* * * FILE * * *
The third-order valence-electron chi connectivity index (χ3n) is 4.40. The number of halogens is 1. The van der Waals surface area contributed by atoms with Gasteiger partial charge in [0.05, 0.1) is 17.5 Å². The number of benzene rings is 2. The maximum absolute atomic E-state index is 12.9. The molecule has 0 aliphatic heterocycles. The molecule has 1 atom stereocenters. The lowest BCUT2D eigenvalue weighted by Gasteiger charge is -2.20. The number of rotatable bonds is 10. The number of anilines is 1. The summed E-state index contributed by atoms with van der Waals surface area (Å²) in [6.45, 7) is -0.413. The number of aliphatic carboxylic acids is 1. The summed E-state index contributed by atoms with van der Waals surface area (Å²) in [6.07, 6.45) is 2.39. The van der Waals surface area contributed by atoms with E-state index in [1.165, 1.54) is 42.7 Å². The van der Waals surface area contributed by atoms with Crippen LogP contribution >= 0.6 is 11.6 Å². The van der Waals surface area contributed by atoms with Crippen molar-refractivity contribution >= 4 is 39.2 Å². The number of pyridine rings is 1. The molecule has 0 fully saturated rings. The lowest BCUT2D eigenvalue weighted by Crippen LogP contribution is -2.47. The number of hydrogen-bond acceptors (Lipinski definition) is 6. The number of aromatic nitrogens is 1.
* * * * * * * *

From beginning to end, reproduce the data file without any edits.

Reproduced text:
The third-order valence-electron chi connectivity index (χ3n) is 4.40. The number of halogens is 1. The van der Waals surface area contributed by atoms with Gasteiger partial charge in [0.05, 0.1) is 17.5 Å². The number of benzene rings is 2. The maximum absolute atomic E-state index is 12.9. The molecule has 0 aliphatic heterocycles. The molecule has 1 atom stereocenters. The lowest BCUT2D eigenvalue weighted by Gasteiger charge is -2.20. The number of rotatable bonds is 10. The number of anilines is 1. The summed E-state index contributed by atoms with van der Waals surface area (Å²) in [6.45, 7) is -0.413. The number of aliphatic carboxylic acids is 1. The summed E-state index contributed by atoms with van der Waals surface area (Å²) in [6.07, 6.45) is 2.39. The van der Waals surface area contributed by atoms with E-state index in [1.165, 1.54) is 42.7 Å². The van der Waals surface area contributed by atoms with Crippen LogP contribution >= 0.6 is 11.6 Å². The van der Waals surface area contributed by atoms with Crippen molar-refractivity contribution >= 4 is 39.2 Å². The number of pyridine rings is 1. The molecule has 0 fully saturated rings. The lowest BCUT2D eigenvalue weighted by Crippen LogP contribution is -2.47. The number of hydrogen-bond acceptors (Lipinski definition) is 6. The number of aromatic nitrogens is 1.